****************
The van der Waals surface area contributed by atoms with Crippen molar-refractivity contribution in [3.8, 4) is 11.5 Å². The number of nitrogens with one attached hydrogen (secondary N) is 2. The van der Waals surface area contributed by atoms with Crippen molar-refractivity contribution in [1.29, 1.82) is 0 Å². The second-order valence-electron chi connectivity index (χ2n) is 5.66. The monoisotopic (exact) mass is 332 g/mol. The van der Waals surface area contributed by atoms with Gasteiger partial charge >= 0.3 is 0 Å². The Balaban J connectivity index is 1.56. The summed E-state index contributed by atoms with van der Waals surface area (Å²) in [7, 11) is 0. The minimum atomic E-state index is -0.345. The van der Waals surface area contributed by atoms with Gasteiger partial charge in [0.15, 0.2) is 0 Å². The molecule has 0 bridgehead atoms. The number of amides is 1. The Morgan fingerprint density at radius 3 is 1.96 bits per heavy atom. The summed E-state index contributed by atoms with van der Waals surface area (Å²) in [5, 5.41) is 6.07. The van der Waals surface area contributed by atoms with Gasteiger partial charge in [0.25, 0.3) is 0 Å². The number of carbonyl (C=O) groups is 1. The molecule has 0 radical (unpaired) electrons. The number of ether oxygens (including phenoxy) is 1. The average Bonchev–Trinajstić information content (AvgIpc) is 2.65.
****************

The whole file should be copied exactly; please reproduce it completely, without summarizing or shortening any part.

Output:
The van der Waals surface area contributed by atoms with Crippen molar-refractivity contribution in [3.8, 4) is 11.5 Å². The number of nitrogens with one attached hydrogen (secondary N) is 2. The van der Waals surface area contributed by atoms with Crippen molar-refractivity contribution in [1.29, 1.82) is 0 Å². The second-order valence-electron chi connectivity index (χ2n) is 5.66. The monoisotopic (exact) mass is 332 g/mol. The van der Waals surface area contributed by atoms with Gasteiger partial charge >= 0.3 is 0 Å². The Balaban J connectivity index is 1.56. The summed E-state index contributed by atoms with van der Waals surface area (Å²) in [7, 11) is 0. The minimum atomic E-state index is -0.345. The van der Waals surface area contributed by atoms with Gasteiger partial charge in [0.15, 0.2) is 0 Å². The molecule has 0 bridgehead atoms. The number of amides is 1. The Morgan fingerprint density at radius 3 is 1.96 bits per heavy atom. The summed E-state index contributed by atoms with van der Waals surface area (Å²) in [5, 5.41) is 6.07. The van der Waals surface area contributed by atoms with Gasteiger partial charge in [0.25, 0.3) is 0 Å². The number of carbonyl (C=O) groups is 1. The molecule has 0 radical (unpaired) electrons. The number of ether oxygens (including phenoxy) is 1. The average Bonchev–Trinajstić information content (AvgIpc) is 2.65.